High-dose-rate brachytherapy boost to the dominant intra-prostatic tumor region: Hemi-irradiation of prostate cancer - Abstract

Department of Radiation Oncology, University Hospital of Geneva, Geneva, Switzerland.

To assess the feasibility, toxicity, and outcome of prostate hemi-irradiation with a high-dose-rate brachytherapy (HDR-BT) boost for patients presumed to harbor dominant intra-prostatic tumors in a single lobe.

After 3D conformal external radiotherapy (3DCRT) to 64-64.4 Gy, 77 patients with non-metastatic locally aggressive prostate cancer have been treated from 2000 to 2004, with HDR-BT using temporary open MRI-guided (192) Ir implants, to escalate the dose in the boost region. Twenty patients (26%) had one lobe involvement (i.e., one sided endorectal MRI, rectal examination, and biopsies) and were boosted to one side of the gland only. A dose of 12, 14, and 16 Gy in two fractions was delivered to 5, 6, and 9 patients, respectively.

After a median follow-up 69 months, no differences in late rectal toxicity were observed between the unilaterally and bilaterally irradiated cohorts. Although, grade 2 late urinary toxicity was worse in the hemi-irradiated group (P = 0.03), severe grade ≥3 late urinary toxicity at 5 years was not different: 10% versus 8.8% in the unilaterally and bilaterally irradiated cohorts, respectively. Grade 4 late urinary toxicity, however, was exclusively observed in patients boosted to both lobes (5/57, 8.8%). Five-year biochemical relapse-free survival was 79.7% versus 70.5% for the unilateral and bilateral boost groups, respectively (P = 0.99).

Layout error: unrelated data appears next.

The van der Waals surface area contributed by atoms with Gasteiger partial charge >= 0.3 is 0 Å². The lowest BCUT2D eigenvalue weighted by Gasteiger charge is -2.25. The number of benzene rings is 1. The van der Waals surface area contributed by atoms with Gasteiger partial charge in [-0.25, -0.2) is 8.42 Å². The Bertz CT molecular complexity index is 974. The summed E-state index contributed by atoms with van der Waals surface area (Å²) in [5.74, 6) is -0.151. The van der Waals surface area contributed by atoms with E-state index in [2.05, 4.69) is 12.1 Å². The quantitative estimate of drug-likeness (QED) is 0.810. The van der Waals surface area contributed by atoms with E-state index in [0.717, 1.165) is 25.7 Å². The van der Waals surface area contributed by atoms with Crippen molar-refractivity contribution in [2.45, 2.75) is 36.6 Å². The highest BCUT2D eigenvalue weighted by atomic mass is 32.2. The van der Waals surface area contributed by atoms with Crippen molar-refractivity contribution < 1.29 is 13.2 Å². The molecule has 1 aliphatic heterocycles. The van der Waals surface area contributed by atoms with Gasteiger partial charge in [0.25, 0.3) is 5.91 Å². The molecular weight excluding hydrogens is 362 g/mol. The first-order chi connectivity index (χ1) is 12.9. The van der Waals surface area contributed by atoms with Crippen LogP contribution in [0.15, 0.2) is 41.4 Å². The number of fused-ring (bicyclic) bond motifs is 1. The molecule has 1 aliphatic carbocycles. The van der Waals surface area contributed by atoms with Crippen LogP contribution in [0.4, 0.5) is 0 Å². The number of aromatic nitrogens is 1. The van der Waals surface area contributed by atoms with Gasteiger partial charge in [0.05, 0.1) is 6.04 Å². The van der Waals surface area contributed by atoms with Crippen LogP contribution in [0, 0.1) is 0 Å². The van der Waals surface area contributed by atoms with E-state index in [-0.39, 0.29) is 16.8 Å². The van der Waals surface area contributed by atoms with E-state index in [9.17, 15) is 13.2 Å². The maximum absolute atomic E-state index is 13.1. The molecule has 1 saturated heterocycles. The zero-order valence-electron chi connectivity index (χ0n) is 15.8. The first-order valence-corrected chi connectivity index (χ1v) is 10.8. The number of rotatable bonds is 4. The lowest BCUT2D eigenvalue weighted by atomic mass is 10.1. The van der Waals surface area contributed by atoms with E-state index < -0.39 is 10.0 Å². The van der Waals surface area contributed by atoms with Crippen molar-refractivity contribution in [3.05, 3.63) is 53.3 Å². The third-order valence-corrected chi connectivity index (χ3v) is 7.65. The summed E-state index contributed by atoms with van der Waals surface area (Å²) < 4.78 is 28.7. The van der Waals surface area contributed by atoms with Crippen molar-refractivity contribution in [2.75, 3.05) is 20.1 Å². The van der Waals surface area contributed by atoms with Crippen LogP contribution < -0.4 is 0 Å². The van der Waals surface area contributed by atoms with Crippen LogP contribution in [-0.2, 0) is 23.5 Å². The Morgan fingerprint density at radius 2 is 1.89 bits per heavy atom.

Prostate hemi-irradiation with a HDR-BT boost to the dominant tumor region may be considered when rectal examination, MRI, and biopsies suggest one lobe involvement. Nevertheless, strict dosimetric optimization is needed in order to further reduce the risk of late severe toxicity.

Written by:
Schick U, Popowski Y, Nouet P, Bieri S, Rouzaud M, Khan H, Weber DC, Miralbell R.   Are you the author?

Reference: Prostate. 2011 Feb 9. Epub ahead of print.
doi: 10.1002/pros.21347

PubMed Abstract
PMID: 21308714

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